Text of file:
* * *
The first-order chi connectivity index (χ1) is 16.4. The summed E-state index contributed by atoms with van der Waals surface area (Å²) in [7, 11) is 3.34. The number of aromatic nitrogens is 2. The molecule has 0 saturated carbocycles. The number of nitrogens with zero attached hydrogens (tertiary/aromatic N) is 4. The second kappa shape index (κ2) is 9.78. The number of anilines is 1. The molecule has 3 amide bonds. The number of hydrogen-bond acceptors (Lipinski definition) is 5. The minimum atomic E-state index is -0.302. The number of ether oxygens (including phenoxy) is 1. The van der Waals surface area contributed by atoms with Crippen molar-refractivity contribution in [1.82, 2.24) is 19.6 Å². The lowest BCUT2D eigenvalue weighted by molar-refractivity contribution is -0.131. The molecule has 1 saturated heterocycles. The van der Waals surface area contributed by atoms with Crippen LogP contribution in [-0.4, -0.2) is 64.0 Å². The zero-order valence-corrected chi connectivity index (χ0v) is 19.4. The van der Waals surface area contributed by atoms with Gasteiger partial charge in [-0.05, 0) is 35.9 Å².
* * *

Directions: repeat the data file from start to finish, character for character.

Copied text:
The first-order chi connectivity index (χ1) is 16.4. The summed E-state index contributed by atoms with van der Waals surface area (Å²) in [7, 11) is 3.34. The number of aromatic nitrogens is 2. The molecule has 0 saturated carbocycles. The number of nitrogens with zero attached hydrogens (tertiary/aromatic N) is 4. The second kappa shape index (κ2) is 9.78. The number of anilines is 1. The molecule has 3 amide bonds. The number of hydrogen-bond acceptors (Lipinski definition) is 5. The minimum atomic E-state index is -0.302. The number of ether oxygens (including phenoxy) is 1. The van der Waals surface area contributed by atoms with Crippen molar-refractivity contribution in [1.82, 2.24) is 19.6 Å². The lowest BCUT2D eigenvalue weighted by molar-refractivity contribution is -0.131. The molecule has 1 saturated heterocycles. The van der Waals surface area contributed by atoms with Crippen LogP contribution in [-0.4, -0.2) is 64.0 Å². The zero-order valence-corrected chi connectivity index (χ0v) is 19.4. The van der Waals surface area contributed by atoms with Gasteiger partial charge in [-0.05, 0) is 35.9 Å².